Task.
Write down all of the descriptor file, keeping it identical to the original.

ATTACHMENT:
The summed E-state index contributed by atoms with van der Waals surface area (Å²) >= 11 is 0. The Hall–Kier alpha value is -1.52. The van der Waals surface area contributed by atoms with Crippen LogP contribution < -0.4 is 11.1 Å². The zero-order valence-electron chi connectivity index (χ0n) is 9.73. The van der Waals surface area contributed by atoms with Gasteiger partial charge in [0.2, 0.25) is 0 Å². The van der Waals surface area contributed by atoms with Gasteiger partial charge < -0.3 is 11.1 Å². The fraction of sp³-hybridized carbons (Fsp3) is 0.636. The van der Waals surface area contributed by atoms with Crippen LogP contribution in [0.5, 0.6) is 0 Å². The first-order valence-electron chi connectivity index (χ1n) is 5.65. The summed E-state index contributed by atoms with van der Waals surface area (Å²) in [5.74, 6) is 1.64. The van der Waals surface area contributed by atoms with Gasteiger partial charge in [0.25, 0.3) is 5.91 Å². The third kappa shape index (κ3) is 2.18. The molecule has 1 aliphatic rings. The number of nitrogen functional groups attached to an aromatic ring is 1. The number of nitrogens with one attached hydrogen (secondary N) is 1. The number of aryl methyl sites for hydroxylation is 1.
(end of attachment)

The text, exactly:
The summed E-state index contributed by atoms with van der Waals surface area (Å²) >= 11 is 0. The Hall–Kier alpha value is -1.52. The van der Waals surface area contributed by atoms with Crippen LogP contribution < -0.4 is 11.1 Å². The zero-order valence-electron chi connectivity index (χ0n) is 9.73. The van der Waals surface area contributed by atoms with Gasteiger partial charge in [0.2, 0.25) is 0 Å². The van der Waals surface area contributed by atoms with Gasteiger partial charge < -0.3 is 11.1 Å². The fraction of sp³-hybridized carbons (Fsp3) is 0.636. The van der Waals surface area contributed by atoms with Crippen LogP contribution in [0.5, 0.6) is 0 Å². The first-order valence-electron chi connectivity index (χ1n) is 5.65. The summed E-state index contributed by atoms with van der Waals surface area (Å²) in [5.74, 6) is 1.64. The van der Waals surface area contributed by atoms with Gasteiger partial charge in [0.25, 0.3) is 5.91 Å². The third kappa shape index (κ3) is 2.18. The molecule has 1 aliphatic rings. The number of nitrogen functional groups attached to an aromatic ring is 1. The number of nitrogens with one attached hydrogen (secondary N) is 1. The number of aryl methyl sites for hydroxylation is 1.